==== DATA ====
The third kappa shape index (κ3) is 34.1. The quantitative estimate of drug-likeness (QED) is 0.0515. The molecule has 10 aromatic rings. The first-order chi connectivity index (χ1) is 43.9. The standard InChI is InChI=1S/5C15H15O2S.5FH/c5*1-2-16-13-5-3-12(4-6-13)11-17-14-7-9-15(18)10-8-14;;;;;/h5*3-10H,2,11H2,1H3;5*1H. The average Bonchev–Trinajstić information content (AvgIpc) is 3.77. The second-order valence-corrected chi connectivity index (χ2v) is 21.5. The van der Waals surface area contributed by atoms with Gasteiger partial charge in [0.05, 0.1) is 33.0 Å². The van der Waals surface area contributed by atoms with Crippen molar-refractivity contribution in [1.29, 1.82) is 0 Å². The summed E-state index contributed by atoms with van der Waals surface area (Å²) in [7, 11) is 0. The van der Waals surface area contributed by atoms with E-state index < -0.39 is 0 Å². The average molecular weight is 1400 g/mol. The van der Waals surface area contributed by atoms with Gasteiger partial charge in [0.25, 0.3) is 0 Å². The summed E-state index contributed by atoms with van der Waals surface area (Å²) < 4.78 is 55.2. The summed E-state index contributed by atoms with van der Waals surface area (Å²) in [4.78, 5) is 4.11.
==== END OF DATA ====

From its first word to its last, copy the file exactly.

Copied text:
The third kappa shape index (κ3) is 34.1. The quantitative estimate of drug-likeness (QED) is 0.0515. The molecule has 10 aromatic rings. The first-order chi connectivity index (χ1) is 43.9. The standard InChI is InChI=1S/5C15H15O2S.5FH/c5*1-2-16-13-5-3-12(4-6-13)11-17-14-7-9-15(18)10-8-14;;;;;/h5*3-10H,2,11H2,1H3;5*1H. The average Bonchev–Trinajstić information content (AvgIpc) is 3.77. The second-order valence-corrected chi connectivity index (χ2v) is 21.5. The van der Waals surface area contributed by atoms with Gasteiger partial charge in [0.05, 0.1) is 33.0 Å². The van der Waals surface area contributed by atoms with Crippen molar-refractivity contribution in [1.29, 1.82) is 0 Å². The summed E-state index contributed by atoms with van der Waals surface area (Å²) in [7, 11) is 0. The van der Waals surface area contributed by atoms with E-state index < -0.39 is 0 Å². The average molecular weight is 1400 g/mol. The van der Waals surface area contributed by atoms with Gasteiger partial charge in [0.25, 0.3) is 0 Å². The summed E-state index contributed by atoms with van der Waals surface area (Å²) < 4.78 is 55.2. The summed E-state index contributed by atoms with van der Waals surface area (Å²) in [4.78, 5) is 4.11.